As I remarked on a number of occasions during the referendum campaign, not only the SNP but unfortunately many other Scots seem to suffer from delusions of grandeur about the position of Scotland in the world.

  20. petermartin2001
    Posted March 19, 2015 at 9:06 am | Permalink

    John,

    The worrying aspect of the Budget statement has been the implication that economic austerity has somehow worked. It hasn’t. If we want to see what austerity does, we only need to look across the Channel to Italy, France, and, of course Greece and Spain. The UK has not demonstrated that austerity is a stimulus to growth.

    The growth has come about because of the relative lack of austerity. Growth has been slow because austerity has been applied mildly. If it had not been applied at all growth would have been more robust.

    According to the projections in the June 2010 Statement, the deficit, by now, should have been no more than £40 billion. The current deficit is still around 5 per cent of GDP which is around £90 billion – that is £50 billion higher than it was projected to be. Of that £90 billion some £80 billion is to cover the trade gap.

    That still leaves £1o billion of issued money into everyone’s pockets, that has been supporting growth. And a good thing too! It would be even better if it had been £20 billion.

    So the story of the 2010-2015 coalition was austerity for the first two years. Then someone , somewhere in government had the sense to realise it wasn’t working, that there was an election to win in 2015, and a change of direction was needed.

    Hopefully, that person, whoever he is, will still be around after the 2015 election and will prevent a return to economic austerity and the economic depression it could well bring about.

    • Denis Cooper
      Posted March 20, 2015 at 4:10 pm | Permalink

      Taken overall there has been no “austerity” worthy of the name, not what people in some other countries would recognise as “austerity”. By the same token, little that this government has done as part of its so-called “long term economic plan” has actually enhanced economic growth beyond that which would normally be expected as a natural rebound from a recession. And even if their scheme for increasing GDP simply by increasing the population through mass immigration had had some effect, it is a scheme which is deeply unwelcome to the majority of the established population and which will have all kinds of damaging effects for decades and even generations to come.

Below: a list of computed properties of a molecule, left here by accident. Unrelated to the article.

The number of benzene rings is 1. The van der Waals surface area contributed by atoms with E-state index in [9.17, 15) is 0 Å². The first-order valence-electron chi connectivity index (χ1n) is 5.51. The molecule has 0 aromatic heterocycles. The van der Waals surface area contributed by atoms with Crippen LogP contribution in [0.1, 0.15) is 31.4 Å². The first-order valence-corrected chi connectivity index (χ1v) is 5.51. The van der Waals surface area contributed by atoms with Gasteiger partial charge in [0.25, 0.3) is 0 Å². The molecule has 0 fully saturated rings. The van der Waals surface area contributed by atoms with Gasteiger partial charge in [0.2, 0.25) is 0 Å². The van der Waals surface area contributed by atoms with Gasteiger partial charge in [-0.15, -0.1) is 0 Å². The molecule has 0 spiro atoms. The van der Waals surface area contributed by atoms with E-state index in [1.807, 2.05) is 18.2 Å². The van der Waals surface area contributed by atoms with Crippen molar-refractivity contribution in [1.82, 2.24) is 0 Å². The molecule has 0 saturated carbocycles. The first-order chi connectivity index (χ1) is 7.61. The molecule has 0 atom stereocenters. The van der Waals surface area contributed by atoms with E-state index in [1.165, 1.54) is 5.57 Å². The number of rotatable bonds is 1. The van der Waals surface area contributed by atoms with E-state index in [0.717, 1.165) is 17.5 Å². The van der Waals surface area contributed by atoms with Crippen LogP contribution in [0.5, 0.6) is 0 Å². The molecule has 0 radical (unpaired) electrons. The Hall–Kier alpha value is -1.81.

21. Brian Tomkinson
    Posted March 19, 2015 at 9:07 am | Permalink

    As Allister Heath put it in the Telegraph: “a case study in triangulation and putting electioneering ahead of any other consideration.” A view clearly endorsed by your opening sentence: “So the Chancellor shot a few of Labour’s foxes.”
    Within 3 months your Chancellor has shifted his ground to Labour. One wonders what he would do if still in post with another budget later this year – perhaps we should read the labour manifesto to find out.
    It is disappointing but not unexpected (and not just because we are 7 weeks away from an election) that you too are less than objective.
    The debt clock shown also in the Allister Heath article is whirring away frantically.
    Who cares? All that talk in 2010 about the immorality of clocking up debt for our children and grandchidren was just that – talk to get elected. Conservative? Never again.

    • Tad Davison
      Posted March 19, 2015 at 11:14 am | Permalink

      Brian,

      I posted a reply to OA (above) before I read your own comments, and you sure do have a point, especially where debt is concerned. I just get the feeling the politicians ignore it out of convenience, but they’re mad! They’re playing with sparklers in a warehouse full of powder kegs!

      An interest rate hike could precipitate a sovereign debt crisis that would be as devastating to the UK as it is to Greece or Spain, especially where our public services are concerned, so it’s best not to even go there.

      Some may argue that forecasts for the US economy have been downgraded slightly making an immediate hike in interest rates a little less likely, and these things have a knock-on effect, but it still doesn’t alter the fact that our nation’s debt is massive and needs to be sorted.